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Prediction of exercise adherence with goal orientations and motivational climate




Ricciardi, Antonio Adrian, author
Butki, Brian, advisor
Lipsey, Tiffany, committee member
Rickard, Kathryn, committee member

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Decreasing physical activity levels across the nation have aided in the rise of obesity. One reason for this decline in activity is the lack of adherence to exercise programs. Psychological factors such as goal orientations and motivational climates may provide insight into the adherence of exercise. The collegiate population (18-25 years old) at the campus of Colorado State University was sampled in the present study. Individual goal orientations of the subjects were measured using the Task and Ego Orientation in Sport Questionnaire (TEOSQ). Participants were categorized by their individual goal orientations, high task/high ego, high task/low ego, or low task/high ego. Subjects were randomly placed into two groups where they underwent a six-week exercise program with varying motivational climates. The number of attended sessions was greater in the Task/Mastery (T/M) climate compared to the Ego/Performance (E/P) climate (8.84 ± 2.48 to 6.16 ± 2.52, respectively), while the number of missed sessions following exposure to the environment was lesser in the T/M climate, comparatively (3.00 ± 2.43 to 5.53 ± 2.44). Further, task orientation scores were positively correlated with attendance and negatively correlated with missed sessions. Ego orientation scores were in direct contrast revealing negative correlation with attendance and positive correlation with missed sessions. Additionally, individuals with high task/low ego orientation had better adherence outcomes and were the most motivationally adapted group. Lastly, ego scores increased in the E/P climate (3.29 ± 0.92 to 3.7 ± 1.1), while they decreased in the T/M climate (3.33 ± 0.76 to 2.97 ± 0.82). These data provide a greater understanding of the relationship between not only motivational climates and exercise adherence, but also between goal orientations and motivational climates. Task-oriented individuals inherently adhere to exercise programs more easily regardless of the motivational climate compared to ego-oriented individuals. Also, it has become clear that a T/M climate improves exercise adherence outcomes regardless of individual goal orientation based on the finding that dispositional orientations might be altered by the climate provided.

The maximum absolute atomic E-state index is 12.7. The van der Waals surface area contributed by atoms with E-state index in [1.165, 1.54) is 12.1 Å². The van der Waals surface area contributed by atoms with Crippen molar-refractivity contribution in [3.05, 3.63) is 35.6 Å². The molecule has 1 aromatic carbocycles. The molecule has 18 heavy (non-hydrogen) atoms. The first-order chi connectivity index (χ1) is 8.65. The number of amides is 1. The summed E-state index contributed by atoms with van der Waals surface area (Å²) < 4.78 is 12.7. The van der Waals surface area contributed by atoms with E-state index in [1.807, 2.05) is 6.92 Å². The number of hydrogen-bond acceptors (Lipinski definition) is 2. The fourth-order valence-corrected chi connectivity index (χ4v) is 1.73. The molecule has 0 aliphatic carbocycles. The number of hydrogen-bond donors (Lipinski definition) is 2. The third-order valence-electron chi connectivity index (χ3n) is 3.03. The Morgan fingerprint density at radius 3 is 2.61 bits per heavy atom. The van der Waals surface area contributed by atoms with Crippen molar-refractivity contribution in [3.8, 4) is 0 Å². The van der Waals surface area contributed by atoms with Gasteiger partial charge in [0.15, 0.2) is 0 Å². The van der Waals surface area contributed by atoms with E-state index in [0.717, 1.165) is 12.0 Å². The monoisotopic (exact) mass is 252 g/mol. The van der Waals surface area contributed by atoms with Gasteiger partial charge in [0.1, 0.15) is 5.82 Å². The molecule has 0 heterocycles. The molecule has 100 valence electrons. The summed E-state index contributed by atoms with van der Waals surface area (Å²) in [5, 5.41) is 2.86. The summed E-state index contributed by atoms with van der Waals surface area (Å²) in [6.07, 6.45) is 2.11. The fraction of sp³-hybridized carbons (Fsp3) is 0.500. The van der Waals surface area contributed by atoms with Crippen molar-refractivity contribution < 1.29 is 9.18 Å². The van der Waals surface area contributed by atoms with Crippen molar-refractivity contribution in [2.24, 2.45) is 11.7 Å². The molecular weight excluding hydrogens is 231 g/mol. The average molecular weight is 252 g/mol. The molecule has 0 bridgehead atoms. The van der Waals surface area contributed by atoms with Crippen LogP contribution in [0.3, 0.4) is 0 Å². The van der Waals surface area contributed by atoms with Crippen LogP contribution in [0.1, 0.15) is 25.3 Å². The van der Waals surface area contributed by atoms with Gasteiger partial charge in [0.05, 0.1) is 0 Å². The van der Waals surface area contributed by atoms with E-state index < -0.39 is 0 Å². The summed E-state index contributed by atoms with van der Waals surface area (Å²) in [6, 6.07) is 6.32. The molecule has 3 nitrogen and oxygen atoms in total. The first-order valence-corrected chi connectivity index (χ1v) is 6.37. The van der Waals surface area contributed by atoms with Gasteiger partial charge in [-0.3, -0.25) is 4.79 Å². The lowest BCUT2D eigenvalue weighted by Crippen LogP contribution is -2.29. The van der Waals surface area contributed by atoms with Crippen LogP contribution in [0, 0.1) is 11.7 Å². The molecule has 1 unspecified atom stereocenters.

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motivational climate
goal orientation


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